CHINA BLOG 07
Tuesday May 24, 2016
Time flies when you’re having fun. (Or, as I prefer to say it, time’s fun when you’re having flies. Incidentally, we’ve not seen any flies to speak of in the places we’ve visited so far, even local markets where raw meat is openly on display. Could possibly have something to do with Chairman Mao having launched an all-out attack on flies during his Cultural Revolution back in the 70s. That’s my theory, for what it’s worth …)
Anyway, it was almost a week ago that we flew to Yichang on the shores of the Yangtze – Asia’s greatest and China’s longest river – then drove in the dark to the nearby port of Maoping where our cruise ship, the mv Victoria Lianna was docked. We were trumpeted aboard by the welcoming crew and shown to our cabins. Then at some stage in the night (we must’ve been asleep) the ship motored out into the current.
Our much anticipated Yangtze Cruise was underway!
For thousands of years the Yangtze has served as the main highway into China’s vast interior – which is where we were heading. And, when we woke for breakfast next morning, the Lianna was sailing through the Xiling Gorge (the longest and deepest of the famous Three Gorges, renowned for its grand rapids and odd rock formations).
We stopped soon after, were ferried ashore by small boat, then trekked for an hour or two up this beautiful river valley, made all the more beautiful and mysterious by the light misty rain. We followed our guide along wooden walkways, under gorgeous drooping/dripping greenery, past waterfalls and weird sculptures, over stone bridges. I got the chance to ride in a coolie-chair – then we all got the chance to meet some local tribal folk (the Tujia), catch a glimpse of life in canyon-land, witness a mock-marriage, and spot of troop of Yangtze monkeys.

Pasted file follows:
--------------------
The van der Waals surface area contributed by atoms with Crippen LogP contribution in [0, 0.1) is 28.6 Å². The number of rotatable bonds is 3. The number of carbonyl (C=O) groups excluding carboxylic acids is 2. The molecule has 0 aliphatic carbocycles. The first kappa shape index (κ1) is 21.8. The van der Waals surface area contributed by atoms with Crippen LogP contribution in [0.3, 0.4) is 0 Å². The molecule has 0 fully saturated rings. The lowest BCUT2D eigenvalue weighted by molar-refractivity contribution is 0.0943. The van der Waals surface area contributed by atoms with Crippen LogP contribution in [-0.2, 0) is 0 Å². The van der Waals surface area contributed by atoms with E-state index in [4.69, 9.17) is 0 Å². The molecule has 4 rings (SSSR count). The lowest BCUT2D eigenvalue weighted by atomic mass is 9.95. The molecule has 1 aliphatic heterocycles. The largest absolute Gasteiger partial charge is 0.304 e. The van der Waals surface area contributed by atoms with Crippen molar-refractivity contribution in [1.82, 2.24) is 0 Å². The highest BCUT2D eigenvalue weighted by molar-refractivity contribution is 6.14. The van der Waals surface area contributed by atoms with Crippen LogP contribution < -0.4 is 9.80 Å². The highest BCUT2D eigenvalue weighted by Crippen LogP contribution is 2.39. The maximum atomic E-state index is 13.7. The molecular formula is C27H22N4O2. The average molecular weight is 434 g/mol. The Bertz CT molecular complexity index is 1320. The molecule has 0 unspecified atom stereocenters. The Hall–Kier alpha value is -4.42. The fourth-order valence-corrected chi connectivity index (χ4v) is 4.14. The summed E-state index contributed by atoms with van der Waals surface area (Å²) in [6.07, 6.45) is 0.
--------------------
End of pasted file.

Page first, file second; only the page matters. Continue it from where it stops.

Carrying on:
That afternoon, following lunch back on board ship, we parked-up again – this time for a visit to the huge Three Gorges Dam: the world’s biggest construction project and the world’s largest power-producing facility. The sheer scale of this hydro-electric monster blew our minds – well, it would’ve if the rain hadn’t got heavy, making it hard to see anything much in the grey murk! But, with the help of a scale-model at the tourist centre, we got the general idea. Then, once we resumed cruising, we got up close, very close actually, as we passed through the five massive shipping locks.
That took about four hours, it did, by which stage we were ready for dinner (in the ship’s ‘Executive Restaurant’, set aside for our group and a handful of stray Poms) – wrapped up by some costumed cultural dancing by the crew.
STILL TO COME: Day #2 on the Victoria Lianna – featuring the Wu Gorge, the Shennong Stream and the ancient White Emperor City – don’t miss it, whatever you do!
- Four confused Kiwis got to share our ‘Breaking & Entering’ Award for trying to get into the wrong rooms in the latest of many hotels we’ve already stayed in. Tony & Barbara sought very determinedly to open the door to room 802, before remembering that theirs was room 716. And Grant and Catherine actually walked into what they thought was their room on the 8th floor, puzzled as to why the door was open and even more puzzled as to what two others from our group were doing inside, sitting on their bed! Oh dear …
- Bob received our ‘Dumpling’ Award – for murdering an innocent pork bun at our Sichuan restaurant a couple of nights ago. By the time Bob had finished digging his sticky dumpling out of the basket with his wildly wielded chopsticks, the puffy white delicacy was slashed, mashed and totally unrecognisable.
Yours bloggedly – JOHN
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